Greater equality and respect for diversity was a key issue for children in this region, with many postcards describing a better world free of racism – one where no one is bullied for having a ‘different colour skin’. Other ideas for a better world included making things cheaper, creating more jobs, and ensuring everyone has friends to ‘hang with’

Far North

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2019

In 2019, children living in the Far North told us that the health and safety of their loved ones was what mattered most to them. They liked to hang out with friends and family but because many of them live far away, many children wrote about the importance of technology as a fun way to connect with those they care about most. Spending time online was very popular in this region, with many children aspiring to be Youtubers and wanting to own the latest tech. Children in this region had less interest in leaving their communities, and shared practical ideas on ways to make their school and community more fun and active, including having more sports programs at schools and more shops.

2020

In 2020, children in schools across the Far North were focused on  ‘getting a good education’, ‘exploring life’ and ‘being cared for’. They said ‘having all sorts of sporting opportunities’ were some of the best things about being a kid and that the pressure they feel to do well at school was the worst thing. They wanted to be able to make their own decisions and said they felt a lack of respect from adults, particularly when it came to expressing their ‘opinions’ and having ‘freedom and privacy’.   Drought was a big concern for children living in the Far North, with many wanting to ‘get it to rain for the kids’ and ‘make water lines for farms’. They placed importance on making sure everyone had enough money to go to school and wanted changes that included improving the ‘bullying management system’, ‘providing more music teachers’ and offering more STEM subjects.  When they finish school Far North kids were interested in careers that included running a small business, being in the army, becoming an astronaut or paramedic, ‘helping other kids with their mental health’ or ‘going to university after working on the station’.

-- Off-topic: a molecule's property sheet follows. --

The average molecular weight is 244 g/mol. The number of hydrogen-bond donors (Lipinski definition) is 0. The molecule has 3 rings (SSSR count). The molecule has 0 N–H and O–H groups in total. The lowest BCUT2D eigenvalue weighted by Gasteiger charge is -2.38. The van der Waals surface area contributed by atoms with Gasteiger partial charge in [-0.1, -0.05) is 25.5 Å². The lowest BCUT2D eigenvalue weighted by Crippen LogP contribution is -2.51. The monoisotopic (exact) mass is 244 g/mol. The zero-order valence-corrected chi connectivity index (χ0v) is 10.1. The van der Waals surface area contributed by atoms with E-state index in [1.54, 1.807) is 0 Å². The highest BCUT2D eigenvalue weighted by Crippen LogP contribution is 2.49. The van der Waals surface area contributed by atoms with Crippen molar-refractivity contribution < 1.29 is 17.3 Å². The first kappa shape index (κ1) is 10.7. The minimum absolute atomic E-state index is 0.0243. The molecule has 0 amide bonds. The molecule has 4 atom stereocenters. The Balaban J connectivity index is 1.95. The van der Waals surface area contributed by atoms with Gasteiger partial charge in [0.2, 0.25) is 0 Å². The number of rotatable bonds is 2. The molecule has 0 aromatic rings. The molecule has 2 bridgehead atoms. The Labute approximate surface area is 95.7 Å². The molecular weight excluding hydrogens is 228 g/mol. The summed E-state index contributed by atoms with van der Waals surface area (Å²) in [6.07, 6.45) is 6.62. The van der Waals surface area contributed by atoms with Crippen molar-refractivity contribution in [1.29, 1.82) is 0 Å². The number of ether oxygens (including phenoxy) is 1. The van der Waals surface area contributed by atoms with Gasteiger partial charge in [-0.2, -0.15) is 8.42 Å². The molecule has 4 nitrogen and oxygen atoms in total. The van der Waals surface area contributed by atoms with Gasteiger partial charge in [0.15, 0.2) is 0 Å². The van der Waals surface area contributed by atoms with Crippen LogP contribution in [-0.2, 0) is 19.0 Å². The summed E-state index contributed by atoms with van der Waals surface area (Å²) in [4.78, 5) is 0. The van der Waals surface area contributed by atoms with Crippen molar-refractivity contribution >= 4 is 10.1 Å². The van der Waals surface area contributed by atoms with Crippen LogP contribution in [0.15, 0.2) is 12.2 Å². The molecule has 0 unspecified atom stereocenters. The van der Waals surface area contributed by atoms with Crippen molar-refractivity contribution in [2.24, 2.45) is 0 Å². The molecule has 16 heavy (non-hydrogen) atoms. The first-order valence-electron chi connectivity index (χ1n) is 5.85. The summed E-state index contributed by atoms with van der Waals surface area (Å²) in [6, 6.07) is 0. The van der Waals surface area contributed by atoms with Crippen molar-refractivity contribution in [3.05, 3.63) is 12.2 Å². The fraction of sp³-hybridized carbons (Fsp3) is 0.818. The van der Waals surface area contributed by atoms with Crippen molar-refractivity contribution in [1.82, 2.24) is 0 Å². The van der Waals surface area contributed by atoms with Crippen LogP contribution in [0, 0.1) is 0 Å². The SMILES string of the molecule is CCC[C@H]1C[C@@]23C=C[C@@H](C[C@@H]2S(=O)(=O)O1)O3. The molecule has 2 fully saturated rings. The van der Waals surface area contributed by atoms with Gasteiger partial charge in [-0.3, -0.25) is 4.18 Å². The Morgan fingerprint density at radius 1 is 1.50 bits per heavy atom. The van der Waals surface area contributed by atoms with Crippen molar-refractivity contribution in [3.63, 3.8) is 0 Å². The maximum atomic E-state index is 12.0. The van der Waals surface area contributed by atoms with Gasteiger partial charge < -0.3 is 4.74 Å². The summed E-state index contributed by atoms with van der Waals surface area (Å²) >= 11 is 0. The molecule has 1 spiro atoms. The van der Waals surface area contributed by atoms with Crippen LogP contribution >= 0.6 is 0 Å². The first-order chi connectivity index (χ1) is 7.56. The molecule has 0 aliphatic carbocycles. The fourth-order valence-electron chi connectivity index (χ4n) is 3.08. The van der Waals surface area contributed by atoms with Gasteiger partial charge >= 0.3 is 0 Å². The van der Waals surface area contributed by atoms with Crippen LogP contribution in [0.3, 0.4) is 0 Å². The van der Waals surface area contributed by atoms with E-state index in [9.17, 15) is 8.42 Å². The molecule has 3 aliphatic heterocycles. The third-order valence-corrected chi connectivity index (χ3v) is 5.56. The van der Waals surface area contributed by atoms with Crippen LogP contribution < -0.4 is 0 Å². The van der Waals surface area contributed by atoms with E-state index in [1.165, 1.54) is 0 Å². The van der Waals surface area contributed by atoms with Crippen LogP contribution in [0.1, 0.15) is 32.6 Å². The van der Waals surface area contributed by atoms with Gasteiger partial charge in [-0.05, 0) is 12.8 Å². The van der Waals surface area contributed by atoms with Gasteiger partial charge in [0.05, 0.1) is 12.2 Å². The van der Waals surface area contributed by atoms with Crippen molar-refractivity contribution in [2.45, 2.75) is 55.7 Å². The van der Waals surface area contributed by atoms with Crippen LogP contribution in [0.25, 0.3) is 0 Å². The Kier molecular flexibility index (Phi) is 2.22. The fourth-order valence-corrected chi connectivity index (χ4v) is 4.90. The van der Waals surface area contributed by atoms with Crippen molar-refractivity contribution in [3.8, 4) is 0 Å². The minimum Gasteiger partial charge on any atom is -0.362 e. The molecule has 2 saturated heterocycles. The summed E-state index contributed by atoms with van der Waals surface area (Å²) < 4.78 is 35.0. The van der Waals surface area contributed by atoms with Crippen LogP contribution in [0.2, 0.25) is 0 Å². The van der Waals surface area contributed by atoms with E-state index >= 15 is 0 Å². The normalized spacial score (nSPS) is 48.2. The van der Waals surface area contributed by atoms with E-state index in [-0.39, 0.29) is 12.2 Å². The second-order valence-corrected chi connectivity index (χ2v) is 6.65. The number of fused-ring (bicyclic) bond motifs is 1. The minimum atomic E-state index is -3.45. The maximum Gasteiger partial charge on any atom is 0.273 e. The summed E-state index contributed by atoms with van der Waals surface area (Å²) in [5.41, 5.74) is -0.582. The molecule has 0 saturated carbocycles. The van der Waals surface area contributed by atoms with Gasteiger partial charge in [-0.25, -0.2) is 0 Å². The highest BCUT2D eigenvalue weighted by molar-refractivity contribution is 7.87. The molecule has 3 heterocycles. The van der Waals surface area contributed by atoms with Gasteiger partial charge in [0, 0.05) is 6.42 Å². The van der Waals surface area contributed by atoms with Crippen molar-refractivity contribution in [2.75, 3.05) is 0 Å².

2021

Children across the Far North focused on their family, friends, school, and the health and wellbeing of their communities. They care about having opportunities to help other people and make them laugh. They’re good at riding motorbikes, fixing and making things, working in a team, and playing a wide range of sports, particularly footy.

They want adults to know how important it is for children to have good role models, particularly given that growing up today is so different to how it used to be, and because it can be harder in many ways.

They had a vision for a better world where there was no racism or wars and more kindness, where everyone had food to eat, ‘the same amount of money’ and opportunities to play and have fun. They also wanted ‘a bigger skate park’, ‘life skills’ to be taught at school, and to be able to see a time when all kids going to school every day have a say because ‘we are the future of the world’.

The 8 to 12-year-olds in the Far North gave more attention to COVID-19 than children in most other regions. Getting rid of COVID-19 came up almost as often as looking after the environment, with some children particularly concerned about the border closures and lockdown restrictions that had been separating them from other family members.   

Fleurieu and Kangaroo Island

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2019

In 2019, children from schools across the Fleurieu and Kangaroo Island identified transport as a key issue, with many wanting it to be easier to ‘get around’ within their own communities as well as between their communities and other regions. This included transport into Adelaide from Fleurieu and to the mainland from Kangaroo Island. Their ideas for better public transport reflected a need to provide options for people without cars, as well as environmentally friendly alternatives. Children in this region are very conscious of the cost of living and financial issues, with many writing about lowering the cost of bills and rent and reducing taxes. They were also worried about a lack of jobs in the region and what this meant for their own job aspirations.

2020